Nearly everyone, it seems, loves LEGO. Or at least, everyone seems to know it. When Fortune decreed LEGO the toy of the century, the magazine half joked that with more than two hundred billion bricks scattered across the globe, "it seems safe to assume that at least ten billion are under sofa cushions [and] three billion are inside vacuum cleaners." That number has since tripled, as billions of new pieces pour out of LEGO factories every year (approximately thirty-six billion in 2010 alone). LEGO factories annually churn out bricks at the rate of more than five times the world's population. There are now some eighty LEGO bricks for every man, woman, and child on the planet.
And yet, although most everyone has encountered LEGO, far fewer are familiar with the organization that stands behind it. Wall Street largely ignores the family-owned LEGO Group, which is headquartered in Denmark's hinterlands. Given that LEGO is closely held, the Street's disregard is somewhat understandable. What's more perplexing is that aside from those in the toy industry, a surprising number of business journalists and analysts have paid scant attention to one of the world's most creative companies.
Over a four-year period, from 2009 to 2012, Fast Company magazine's annual accounting of the "50 Most Innovative Companies" cited the unimpressive (Microsoft), the unsurprising (Facebook), and the unsung (MITRE), as well as corporations based outside the United States (Samsung, Nissan), but not the makers of the iconic brick. Likewise, the LEGO Group didn't crack the "most innovative" lists at Bloomberg Businessweek, Forbes, or MIT Technology Review for 2010 through 2012.
Why should they — and we — give LEGO and its innovation strategies a closer look?
By any measure, LEGO has been relentlessly innovative for much of its eight decades. First and foremost there was the creation of the brick, which found its way into the hands, heads, and hearts of four hundred million people the world over. And then, year after year, the LEGO Group's idealistic, imaginative approach to play helped it conjure compelling toys that rarely retreated to the back of kids' closets. The company's values and creativity put it in an unmatched position within the toy industry: kids loved the brick because it was fun, and parents loved it because it was educational. That combination helped LEGO amass decades of unbroken sales growth.
But as LEGO approached the end of the twentieth century, changes in kids' lives challenged the brick 's primacy. Toyland became a far less forgiving place to do business, as aggressive competitors fought fiercely for the growing legions of kids enamored with video games, MP3 players, and other high-tech wonders. LEGO, largely an analog enterprise, found itself fading in a faster-moving, far more competitive digital world.
To catch up, LEGO rolled out an ambitious growth strategy that was built upon some of the past decade's most widely heralded theories for sparking innovation. It sailed for untapped, "blue-ocean" markets; it concocted "disruptive" innovations; and it opened up its development process to the "wisdom of the crowd." But while those prescriptions for twenty-first-century innovation might have worked wonderfully for other companies, they almost sank LEGO. In 2003, just three years after both Fortune magazine and the British Toy Retailers Association had crowned the brick the toy of the century, the LEGO Group announced the biggest loss in its history. Its extraordinary collapse led many observers to wonder whether LEGO, one of the world's most cherished brands, would survive as an independent enterprise.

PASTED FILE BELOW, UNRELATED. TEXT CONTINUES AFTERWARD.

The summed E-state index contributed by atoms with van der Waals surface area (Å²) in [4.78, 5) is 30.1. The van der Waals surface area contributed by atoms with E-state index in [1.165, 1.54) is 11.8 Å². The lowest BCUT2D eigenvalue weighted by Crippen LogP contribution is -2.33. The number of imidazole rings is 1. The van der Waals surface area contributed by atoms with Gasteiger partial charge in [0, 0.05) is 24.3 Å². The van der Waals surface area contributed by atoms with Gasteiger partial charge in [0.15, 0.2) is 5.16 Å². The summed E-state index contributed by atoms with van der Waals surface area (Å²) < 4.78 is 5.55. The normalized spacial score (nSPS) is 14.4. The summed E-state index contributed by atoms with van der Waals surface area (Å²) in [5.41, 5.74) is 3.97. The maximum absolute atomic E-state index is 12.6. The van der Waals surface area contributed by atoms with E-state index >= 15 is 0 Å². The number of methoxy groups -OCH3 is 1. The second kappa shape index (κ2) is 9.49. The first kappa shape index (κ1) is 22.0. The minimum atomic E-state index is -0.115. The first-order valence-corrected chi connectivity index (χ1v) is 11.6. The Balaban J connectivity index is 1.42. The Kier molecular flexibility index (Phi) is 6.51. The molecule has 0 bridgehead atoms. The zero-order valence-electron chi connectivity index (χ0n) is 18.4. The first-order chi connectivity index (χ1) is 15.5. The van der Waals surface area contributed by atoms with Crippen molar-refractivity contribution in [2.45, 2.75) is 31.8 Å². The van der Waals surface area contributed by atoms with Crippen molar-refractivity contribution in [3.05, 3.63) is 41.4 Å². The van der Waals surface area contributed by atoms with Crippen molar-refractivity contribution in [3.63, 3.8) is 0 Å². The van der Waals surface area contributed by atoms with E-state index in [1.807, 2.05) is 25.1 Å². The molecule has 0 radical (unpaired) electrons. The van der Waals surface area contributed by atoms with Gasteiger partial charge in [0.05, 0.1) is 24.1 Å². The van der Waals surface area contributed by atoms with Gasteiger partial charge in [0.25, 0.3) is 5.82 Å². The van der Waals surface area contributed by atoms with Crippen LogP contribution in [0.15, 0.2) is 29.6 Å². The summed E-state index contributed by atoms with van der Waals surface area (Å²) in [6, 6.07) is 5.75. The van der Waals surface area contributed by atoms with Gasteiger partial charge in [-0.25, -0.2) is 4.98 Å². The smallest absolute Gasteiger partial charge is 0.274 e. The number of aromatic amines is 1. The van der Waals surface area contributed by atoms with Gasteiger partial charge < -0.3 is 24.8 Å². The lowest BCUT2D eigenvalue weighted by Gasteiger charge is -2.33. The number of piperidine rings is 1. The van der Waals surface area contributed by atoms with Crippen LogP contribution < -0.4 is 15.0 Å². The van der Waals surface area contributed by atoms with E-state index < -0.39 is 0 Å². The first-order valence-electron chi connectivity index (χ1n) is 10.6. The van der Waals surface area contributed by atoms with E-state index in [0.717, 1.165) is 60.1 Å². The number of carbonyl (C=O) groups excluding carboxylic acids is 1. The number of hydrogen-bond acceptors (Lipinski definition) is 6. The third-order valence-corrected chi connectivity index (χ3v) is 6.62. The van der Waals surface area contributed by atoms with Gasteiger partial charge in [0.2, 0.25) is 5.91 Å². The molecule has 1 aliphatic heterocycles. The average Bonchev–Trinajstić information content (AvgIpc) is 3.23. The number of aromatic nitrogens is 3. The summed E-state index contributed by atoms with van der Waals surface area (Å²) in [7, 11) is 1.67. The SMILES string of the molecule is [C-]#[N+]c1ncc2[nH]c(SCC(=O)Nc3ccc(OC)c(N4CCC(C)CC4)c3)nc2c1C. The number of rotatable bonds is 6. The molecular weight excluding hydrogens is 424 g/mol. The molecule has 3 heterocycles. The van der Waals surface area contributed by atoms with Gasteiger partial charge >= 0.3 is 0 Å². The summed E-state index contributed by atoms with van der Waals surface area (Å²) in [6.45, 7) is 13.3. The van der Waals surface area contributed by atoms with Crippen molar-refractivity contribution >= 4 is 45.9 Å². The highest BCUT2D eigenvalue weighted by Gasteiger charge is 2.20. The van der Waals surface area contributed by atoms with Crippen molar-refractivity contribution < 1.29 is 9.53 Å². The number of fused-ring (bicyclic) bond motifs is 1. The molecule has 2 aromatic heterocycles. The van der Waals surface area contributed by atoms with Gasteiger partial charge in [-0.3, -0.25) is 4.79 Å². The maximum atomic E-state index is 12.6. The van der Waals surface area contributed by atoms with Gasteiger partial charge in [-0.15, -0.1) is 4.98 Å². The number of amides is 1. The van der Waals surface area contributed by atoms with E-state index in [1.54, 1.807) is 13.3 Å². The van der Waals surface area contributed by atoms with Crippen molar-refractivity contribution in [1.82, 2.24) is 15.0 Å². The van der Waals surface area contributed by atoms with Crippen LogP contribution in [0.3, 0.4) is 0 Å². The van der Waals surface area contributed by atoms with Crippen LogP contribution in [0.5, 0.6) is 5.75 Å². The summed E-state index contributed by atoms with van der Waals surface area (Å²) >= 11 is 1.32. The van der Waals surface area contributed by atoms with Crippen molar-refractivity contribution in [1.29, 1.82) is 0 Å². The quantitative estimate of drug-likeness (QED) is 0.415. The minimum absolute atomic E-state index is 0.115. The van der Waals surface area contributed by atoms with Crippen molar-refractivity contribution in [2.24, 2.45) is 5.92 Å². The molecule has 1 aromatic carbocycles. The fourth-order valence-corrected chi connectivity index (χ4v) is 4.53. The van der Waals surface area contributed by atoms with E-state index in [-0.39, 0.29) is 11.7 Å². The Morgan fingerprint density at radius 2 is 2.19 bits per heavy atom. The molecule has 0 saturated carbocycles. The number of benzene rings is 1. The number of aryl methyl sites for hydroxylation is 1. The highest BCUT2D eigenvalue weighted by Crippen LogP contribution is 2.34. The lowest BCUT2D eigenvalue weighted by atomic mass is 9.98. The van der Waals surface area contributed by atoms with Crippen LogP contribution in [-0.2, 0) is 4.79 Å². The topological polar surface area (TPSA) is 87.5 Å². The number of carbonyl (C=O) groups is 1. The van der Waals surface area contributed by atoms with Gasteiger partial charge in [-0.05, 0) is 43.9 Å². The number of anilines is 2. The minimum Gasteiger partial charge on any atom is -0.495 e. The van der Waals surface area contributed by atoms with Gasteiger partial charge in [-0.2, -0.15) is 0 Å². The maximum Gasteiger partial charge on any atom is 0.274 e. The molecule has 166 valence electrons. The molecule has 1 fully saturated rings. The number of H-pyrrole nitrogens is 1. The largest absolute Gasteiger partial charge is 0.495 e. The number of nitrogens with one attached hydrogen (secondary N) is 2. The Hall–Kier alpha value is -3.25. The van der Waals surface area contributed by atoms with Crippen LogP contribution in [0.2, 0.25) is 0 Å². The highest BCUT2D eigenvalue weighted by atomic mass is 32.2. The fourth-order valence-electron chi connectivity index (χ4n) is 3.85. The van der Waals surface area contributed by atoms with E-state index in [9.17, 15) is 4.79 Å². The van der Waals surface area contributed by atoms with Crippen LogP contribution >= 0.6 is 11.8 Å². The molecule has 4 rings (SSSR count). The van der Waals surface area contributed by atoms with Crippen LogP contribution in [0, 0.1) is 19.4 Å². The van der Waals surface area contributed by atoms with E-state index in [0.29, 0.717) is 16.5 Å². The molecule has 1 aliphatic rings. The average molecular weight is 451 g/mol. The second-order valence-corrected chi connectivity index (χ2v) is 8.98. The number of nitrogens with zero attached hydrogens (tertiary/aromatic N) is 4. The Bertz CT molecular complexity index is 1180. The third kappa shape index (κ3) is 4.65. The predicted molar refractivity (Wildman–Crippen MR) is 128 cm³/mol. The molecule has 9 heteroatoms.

In fact, a new leadership team pulled off one of the most successful business transformations in recent memory. One by one, LEGO reinvented those academic prescriptions for innovation, synthesized them into a world-class management system, and reemerged as a powerful, serial innovator. LEGO created the world's first line of buildable action figures, fueled by a riveting story line that played out over a nine-year span. It launched a line that included an "intelligent brick," allowing kids (as well as many skilled adults) to build programmable LEGO robots. In another first, LEGO rolled out a series of board games that could be built, broken apart, and rebuilt. LEGO opened up its development process, enabling legions of fans to go online and post their own customized DIY LEGO sets. And it reimagined its core lines of classic LEGO sets, keeping them real while making them modern enough for twenty-first-century kids.
The result: LEGO emerged from its near-death experience as the world's most profitable and fastest-growing toy company. From 2007 to 2011, all through the worst of the global recession, the LEGO Group's pretax profits quadrupled, far outstripping the titans of the toy industry, Hasbro and Mattel, which were mired in the single digits over the same period. From 2008 to 2010, LEGO grew its profits faster than Apple, despite competing in an industry with few barriers to entry, aggressive global competition, fickle customers, a production cost disadvantage, and no patent protection on its core product — the LEGO brick. LEGO achieved those results not by breaking with business convention but by building within it.
From Brick by Brick: How LEGO Rewrote the Rules of Innovation and Conquered the Global Toy Industry by David C. Robertson with Bill Breen. Copyright 2013 by David C. Robertson. Excerpted by permission of Crown Business.